There’s something perverse about the ultra-conventional way directors/brothers Adam and Mark Kassen handle their unconventional material in the based-on-a-true-story drama Puncture. Faced with a fairly standard underdog legal case against a monolithic, entrenched system and an anything-but-standard protagonist in the form of vice-ridden lawyer Mike Weiss, they choose to focus on familiar beats and a story that proceeds like a checklist derived from Erin Brockovich and countless predecessors. As Weiss, Captain America star Chris Evans makes for a charismatic hero in spite of his distinctly unheroic behavior, but Puncture never gets a handle on who he is or what drives him, either to pursue the case or to return again and again to the squalid motel room where he steeps himself in drugs and prostitutes.
Vinessa Shaw kicks off the storyline playing an emergency-room worker who contracts AIDS from an accidental needle-prick; an irascible friend (Marshall Bell) promptly invents a one-use safety needle that would prevent such accidents, but can’t get hospitals or medical-supplies firms to even look at it, thanks to the kickbacks-driven cartels that control medical purchasing contracts. Sketchy Houston ambulance-chasers Weiss and Paul Danziger (played by Mark Kassen; Danziger executive-produced the film) seem like odd choices to take on a national purchasing monopoly. Weiss is a smug young addict who lacks responsibility or empathy, while Danziger is cautious, practical, and profit-driven, the yin to Weiss’ raging yang. But in spite of Danziger’s reservations, they pursue the case through the expected legal setbacks, vague threats, evil-corporation bribes, string-pulling, and startling discoveries—at least to the degree allowed by Weiss’ tendency to miss appointments because he’s passed out somewhere.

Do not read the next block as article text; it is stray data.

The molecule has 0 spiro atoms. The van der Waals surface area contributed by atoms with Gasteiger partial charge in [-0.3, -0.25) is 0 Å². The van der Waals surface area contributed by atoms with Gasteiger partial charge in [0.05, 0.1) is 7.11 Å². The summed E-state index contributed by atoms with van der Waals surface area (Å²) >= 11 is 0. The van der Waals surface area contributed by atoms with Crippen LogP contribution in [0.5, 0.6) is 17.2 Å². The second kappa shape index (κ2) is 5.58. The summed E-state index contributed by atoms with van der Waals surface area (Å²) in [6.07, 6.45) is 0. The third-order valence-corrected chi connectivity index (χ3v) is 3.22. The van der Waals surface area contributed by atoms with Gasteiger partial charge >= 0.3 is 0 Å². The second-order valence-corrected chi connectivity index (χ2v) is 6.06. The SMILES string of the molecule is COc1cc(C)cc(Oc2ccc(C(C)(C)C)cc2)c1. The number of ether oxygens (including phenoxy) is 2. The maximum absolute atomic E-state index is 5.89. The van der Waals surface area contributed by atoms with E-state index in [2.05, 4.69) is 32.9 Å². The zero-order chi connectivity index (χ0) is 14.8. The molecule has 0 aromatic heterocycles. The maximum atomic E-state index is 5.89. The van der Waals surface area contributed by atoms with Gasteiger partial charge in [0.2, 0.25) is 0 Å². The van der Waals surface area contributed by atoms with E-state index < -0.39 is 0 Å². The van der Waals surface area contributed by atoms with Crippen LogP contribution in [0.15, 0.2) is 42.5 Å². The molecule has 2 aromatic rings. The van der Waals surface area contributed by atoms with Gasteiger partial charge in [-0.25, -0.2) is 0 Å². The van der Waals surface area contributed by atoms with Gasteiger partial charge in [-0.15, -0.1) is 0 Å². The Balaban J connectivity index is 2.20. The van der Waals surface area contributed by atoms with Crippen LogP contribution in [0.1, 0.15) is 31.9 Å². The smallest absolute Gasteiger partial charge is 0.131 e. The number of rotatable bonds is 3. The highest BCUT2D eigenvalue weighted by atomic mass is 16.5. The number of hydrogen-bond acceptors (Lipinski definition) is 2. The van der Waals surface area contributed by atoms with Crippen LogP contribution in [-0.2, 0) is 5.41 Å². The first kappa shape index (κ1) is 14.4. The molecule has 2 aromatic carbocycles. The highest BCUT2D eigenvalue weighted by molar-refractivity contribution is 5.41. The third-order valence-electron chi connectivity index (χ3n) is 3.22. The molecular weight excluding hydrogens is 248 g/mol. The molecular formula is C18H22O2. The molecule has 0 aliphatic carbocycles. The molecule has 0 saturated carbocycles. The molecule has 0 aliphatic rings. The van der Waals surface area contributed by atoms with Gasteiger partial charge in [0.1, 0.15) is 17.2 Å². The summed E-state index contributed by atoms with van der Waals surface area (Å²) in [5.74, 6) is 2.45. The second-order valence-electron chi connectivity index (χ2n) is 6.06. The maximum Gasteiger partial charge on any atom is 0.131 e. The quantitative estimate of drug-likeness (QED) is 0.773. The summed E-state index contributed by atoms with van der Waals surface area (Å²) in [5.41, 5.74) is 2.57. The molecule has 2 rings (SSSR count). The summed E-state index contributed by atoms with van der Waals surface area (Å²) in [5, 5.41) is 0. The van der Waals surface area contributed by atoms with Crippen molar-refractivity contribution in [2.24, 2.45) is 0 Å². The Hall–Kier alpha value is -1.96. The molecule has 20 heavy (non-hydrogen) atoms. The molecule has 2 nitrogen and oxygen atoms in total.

Puncture excels in the smaller touches, from Shaw’s quiet performance to the woozy, unrushed motel idylls where the hard-driving Weiss finally slows down for a few breaths. Or in the even tinier details, like the way the Kassens measure time in one scene via a security guard’s progress on a crossword puzzle, or the identifying Post-It notes (“juror,” “fire chief”) Weiss places on a group of fellow burnouts he uses as props in a mock trial. But it falls down in the larger storytelling, whether it’s lining up conspirators behind the scenes to intone their ominous intentions, or feeding its cast hokey lines like “Sometimes the brightest light comes from the darkest places” and “At least I have the courage to lose for what’s right!” In particular, the ending is baffling in the way it heavily implies a murderous conspiracy without explicitly stating it—or implying that there’s a shred of evidence to support it—then tries to turn it into an uplifting climax that’s never explained or justified. The systemic abuses documented in Puncture are horrifying, but at this point, tales of corporate chicanery are so common that they’ve lost some of their edge. Puncture has plenty of potential for edge in the form of Weiss, a flawed but formidable fighter, but it rarely manages to focus on him as anything but a cog in a very familiar machine.